Part 2: A Crappy Boss, A Boardwalk Empire, and Me.

Since I am now a world (in)famous photographer, I have to say — I contribute my success to two things:

1) resourcefulness
2) planning
3) being early for everything
4) sourrounding myself with great people
5) not being cheap.
OK!  Those are five things.  But they really are why I am successful.  And by successful, I really mean happy.
But we all start somewhere.  And for me, it was when I worked for the World’s Crappiest Boss that I really started to learn how to ….
do everything.
How to travel.  And, more importantly, how not to travel.
How to train a team.  And, more importantly, how not to train a team.
How to plan an event.  And… you get the idea.
The wind blew cold down the boardwalk of Ocean City, MD.  The annual festival, “Springfest”, is held every year when the calendar dictates it’s spring, but the weather decides to hit you in the face with ice, rain, sleet, and maybe even fire.  
When the beach is cold, it’s really cold.  The wind whips off the Atlantic Ocean, a wall of sting that tears your eyes and makes you want to amputate your face.
I forgot what fake name I came up with for my old boss — the world’s crappiest boss — and since I am no longer in a generous mood, I will call him by his real name.
Peter K.
Peter loved coffee.  And, in his empire, he even owned a coffee roasting company.  So, being the brilliant entrepreneur that he was (and he was very smart, just not a good boss), he decided to open a coffee tent on the board walk for Springfest.
And, he decided, I would “manage” it.  (By managing it, he really meant I would work in it for 12 hours per day, and he would make all the decisions.)
Further, he purchased a huge espresso machine, which he set up under a tent, and hired a barista to run the thing.
Let’s start at the beginning.  The tent?  It was one of those blue tents you erect in your back yard to protect your dog from the heat.  Fifteen years ago, you bought them at Walmart, they erected onto four flimsy aluminum poles, had no sides, and provided basic shelter from overhead sun.  They tied to the ground using tent stakes, which almost always blew out in a 2 mph wind.  Total cost? About $12.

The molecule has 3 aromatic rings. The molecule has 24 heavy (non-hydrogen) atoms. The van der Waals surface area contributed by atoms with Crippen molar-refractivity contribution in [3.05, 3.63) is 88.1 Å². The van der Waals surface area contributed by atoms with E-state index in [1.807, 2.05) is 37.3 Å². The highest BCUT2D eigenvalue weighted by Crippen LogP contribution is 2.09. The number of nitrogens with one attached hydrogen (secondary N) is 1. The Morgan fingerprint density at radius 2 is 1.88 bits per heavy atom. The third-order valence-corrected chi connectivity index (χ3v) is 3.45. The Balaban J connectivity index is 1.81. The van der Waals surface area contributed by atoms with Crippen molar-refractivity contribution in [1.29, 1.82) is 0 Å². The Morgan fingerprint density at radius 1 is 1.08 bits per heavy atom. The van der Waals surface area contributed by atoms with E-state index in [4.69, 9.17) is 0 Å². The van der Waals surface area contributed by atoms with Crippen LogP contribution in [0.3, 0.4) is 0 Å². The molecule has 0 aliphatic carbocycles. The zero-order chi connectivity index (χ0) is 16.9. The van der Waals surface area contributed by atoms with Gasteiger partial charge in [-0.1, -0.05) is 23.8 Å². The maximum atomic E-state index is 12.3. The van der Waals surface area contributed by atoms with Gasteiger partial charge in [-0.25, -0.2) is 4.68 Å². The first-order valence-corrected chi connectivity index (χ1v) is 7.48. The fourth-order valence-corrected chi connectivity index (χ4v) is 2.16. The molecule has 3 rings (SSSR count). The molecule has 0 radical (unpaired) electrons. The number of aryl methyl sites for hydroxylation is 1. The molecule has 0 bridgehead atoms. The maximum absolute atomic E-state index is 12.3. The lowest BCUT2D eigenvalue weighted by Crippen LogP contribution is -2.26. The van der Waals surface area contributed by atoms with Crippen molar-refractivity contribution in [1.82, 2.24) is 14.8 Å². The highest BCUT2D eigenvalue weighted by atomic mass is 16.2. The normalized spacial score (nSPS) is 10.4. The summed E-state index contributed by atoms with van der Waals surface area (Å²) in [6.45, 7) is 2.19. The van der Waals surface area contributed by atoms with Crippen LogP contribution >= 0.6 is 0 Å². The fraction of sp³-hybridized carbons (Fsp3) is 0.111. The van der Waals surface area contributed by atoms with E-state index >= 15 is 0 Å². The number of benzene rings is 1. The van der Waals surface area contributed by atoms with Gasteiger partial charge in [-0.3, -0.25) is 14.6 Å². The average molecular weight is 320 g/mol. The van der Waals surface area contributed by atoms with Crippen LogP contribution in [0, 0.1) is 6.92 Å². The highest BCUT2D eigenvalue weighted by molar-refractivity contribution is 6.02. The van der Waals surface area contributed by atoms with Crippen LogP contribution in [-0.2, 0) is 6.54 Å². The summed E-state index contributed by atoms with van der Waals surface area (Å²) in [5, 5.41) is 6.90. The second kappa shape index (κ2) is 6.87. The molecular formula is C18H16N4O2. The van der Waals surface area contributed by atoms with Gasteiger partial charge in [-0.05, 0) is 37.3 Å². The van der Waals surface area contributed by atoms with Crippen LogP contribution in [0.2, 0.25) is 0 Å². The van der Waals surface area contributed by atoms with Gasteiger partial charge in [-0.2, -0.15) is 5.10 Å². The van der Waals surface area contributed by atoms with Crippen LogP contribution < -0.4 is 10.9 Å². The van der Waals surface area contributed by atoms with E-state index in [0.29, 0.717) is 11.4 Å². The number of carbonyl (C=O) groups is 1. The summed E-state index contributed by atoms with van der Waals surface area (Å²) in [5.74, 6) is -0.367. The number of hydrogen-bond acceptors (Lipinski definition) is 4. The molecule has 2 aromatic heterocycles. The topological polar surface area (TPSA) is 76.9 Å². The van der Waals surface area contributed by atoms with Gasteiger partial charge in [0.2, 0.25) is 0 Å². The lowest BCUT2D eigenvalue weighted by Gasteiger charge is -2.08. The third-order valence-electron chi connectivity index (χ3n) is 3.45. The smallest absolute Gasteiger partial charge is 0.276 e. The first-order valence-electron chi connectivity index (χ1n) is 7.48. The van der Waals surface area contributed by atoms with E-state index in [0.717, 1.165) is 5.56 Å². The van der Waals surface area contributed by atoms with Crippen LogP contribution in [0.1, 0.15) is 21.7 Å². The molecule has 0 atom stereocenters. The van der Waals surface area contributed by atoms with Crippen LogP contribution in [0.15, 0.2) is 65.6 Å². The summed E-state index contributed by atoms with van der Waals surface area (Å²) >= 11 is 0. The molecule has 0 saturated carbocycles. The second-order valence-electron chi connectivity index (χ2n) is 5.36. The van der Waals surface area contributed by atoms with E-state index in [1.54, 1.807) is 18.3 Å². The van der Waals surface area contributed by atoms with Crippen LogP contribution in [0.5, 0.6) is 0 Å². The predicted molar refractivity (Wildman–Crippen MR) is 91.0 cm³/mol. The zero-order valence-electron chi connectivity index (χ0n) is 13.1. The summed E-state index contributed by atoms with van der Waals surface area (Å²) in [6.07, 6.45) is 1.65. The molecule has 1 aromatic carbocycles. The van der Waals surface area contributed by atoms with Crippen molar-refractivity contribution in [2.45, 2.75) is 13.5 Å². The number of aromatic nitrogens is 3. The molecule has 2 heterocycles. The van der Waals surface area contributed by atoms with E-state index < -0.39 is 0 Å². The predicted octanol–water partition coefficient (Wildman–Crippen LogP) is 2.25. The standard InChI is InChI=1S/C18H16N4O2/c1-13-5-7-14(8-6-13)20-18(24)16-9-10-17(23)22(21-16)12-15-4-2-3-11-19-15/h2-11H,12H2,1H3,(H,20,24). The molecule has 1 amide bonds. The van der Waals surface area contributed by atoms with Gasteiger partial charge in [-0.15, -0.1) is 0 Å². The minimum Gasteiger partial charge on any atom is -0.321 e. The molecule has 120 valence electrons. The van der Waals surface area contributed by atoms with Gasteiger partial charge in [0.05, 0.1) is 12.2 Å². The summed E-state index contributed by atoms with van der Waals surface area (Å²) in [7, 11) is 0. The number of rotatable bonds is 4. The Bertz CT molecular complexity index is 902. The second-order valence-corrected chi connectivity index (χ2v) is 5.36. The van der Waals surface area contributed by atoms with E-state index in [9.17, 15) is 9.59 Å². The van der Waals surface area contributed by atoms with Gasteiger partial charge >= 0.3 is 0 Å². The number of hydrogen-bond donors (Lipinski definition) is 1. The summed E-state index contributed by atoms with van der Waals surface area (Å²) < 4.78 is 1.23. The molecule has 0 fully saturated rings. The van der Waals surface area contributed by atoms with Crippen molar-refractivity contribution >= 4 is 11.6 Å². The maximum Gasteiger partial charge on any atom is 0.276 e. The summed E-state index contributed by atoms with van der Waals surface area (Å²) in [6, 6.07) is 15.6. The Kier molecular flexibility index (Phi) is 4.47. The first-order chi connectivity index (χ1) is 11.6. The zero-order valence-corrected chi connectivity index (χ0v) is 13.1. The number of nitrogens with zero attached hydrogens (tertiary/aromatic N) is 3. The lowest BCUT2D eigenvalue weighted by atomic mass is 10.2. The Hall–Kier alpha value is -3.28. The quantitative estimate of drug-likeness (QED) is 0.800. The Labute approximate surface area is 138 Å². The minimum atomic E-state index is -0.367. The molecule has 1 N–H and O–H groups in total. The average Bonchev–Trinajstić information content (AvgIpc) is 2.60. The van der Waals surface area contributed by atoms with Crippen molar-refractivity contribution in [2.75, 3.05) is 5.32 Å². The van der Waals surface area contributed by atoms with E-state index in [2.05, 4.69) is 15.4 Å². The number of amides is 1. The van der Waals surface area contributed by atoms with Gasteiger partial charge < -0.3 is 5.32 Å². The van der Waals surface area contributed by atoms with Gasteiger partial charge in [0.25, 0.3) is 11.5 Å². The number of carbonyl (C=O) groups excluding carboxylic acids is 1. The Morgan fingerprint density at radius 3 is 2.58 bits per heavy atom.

Did I mention the Espresso tent was being erected on a board walk?  Therfore, no stakes.   So, Peter tied all four poles to cinder blocks.  
The wind screamed off the ocean.  The blue “tent” pulled itself up in the air, threatening to tumble down the boardwalk like Cirq Du Soleil circus performers on crack.  I held the thing by one flimsy leg, calling on my Trac Phone, “Peter!  Bring more cinder blocks!”  At one point, the thing picked me up off my feet, and I nearly parasailed down the boardwalk.  A new postcard in the making:  A beautiful drizzly day, look, mom, that man’s parasailing!  Why’s it all blue and not rainbow colored? 
But the luxurious tent and the foul weather wasn’t the biggest problem.  
The biggest problem was the barista not showing up.  
No barista.  No espresso.  No coffee. 
Time ticked by.  Still no barista.  A line started to form of shivering festival goers, demanding cappuccinos, espressos, lattes, skinny half caf mochas, whatever.
Finally, I decided I better take action.  I did the only logical thing:  I called the 800 number on the side of the espresso machine.
“Hi, Um, How do you use this thing?”
“I’m sorry?”
“Well… my boss bought one of your machines, the person who was supposed to operate it was just in a severe car accident, a bus flipped over on his convertible, and he was rushed to Shock Trauma.  But what that means is I’m here, I have a line of people who want fancy dancy drinks, and I have no idea how to use this hissy thing with steam coming out of it.”
Now, a few things were going through my head:
1) enlist sympathy of 800 operator by making up a tragic accident.
2)  make it so unbelievable that they would believe it.
3)  Hope I wasn’t calling India where they may not be familiar with Shock Trauma.
And, it worked.  I received the fastest lesson on how to be a barista on record.  It was like on The Matrix when Neo learns Judo via brain implant.
“Now,” I said to the first shivering customer, “what can I make you?”
“Hmmmmm…..let’s see…..hmmmmm……I’ll have a double soy latte no foam half caf light whip.”
“Sure,” I said.  With that I made the only drink I knew how to make, a cappuccino.   SHHHHHHHHHHH  SHHHHHHHHHHH SHHHHHHHHHHH went the steam.  I turned my back, frothing and flouncing the milk.  I dumped a half pound of chocolate on the foamy top, and handed it over.
“OMG this is so good!  Is it supposed to have chocolate?  Is it diet?”
“Oh, yes!” I said, “I am a professional.”  NEXT.
“What can I get you?”
They ordered another foofy drink, I made another cappuccino, and handed it over.
“OMG this is so good!  Is this caf free?”
“Of course!” I  swore.  I had no idea.  I figured if they were doing dog flips and staring at the ceiling come night it wouldn’t be my problem.
And, with that, I limped through the night.  Between the wind, the cold, the rain that decided to fall from time to time, it was probably the most miserable I’ve ever been.  But I got through it.  And the rest of the freaking weekend, too — though I never, ever went back to Springfest.
In fact, while I live 20 minutes from Ocean City, I avoid it like the plague.  I’d rather have a root canal than go there — which is ironic, since my dentist is in Ocean City, and that’s about the only time I visit.
And, I never stand in line at Starbucks, behind someone ordering a foofy drink, that I don’t think….
I wonder what you are really getting?
This is why my Starbucks order is:
“Tall black coffee, please.  Thank you.  Here’s a $10.  Keep the change.”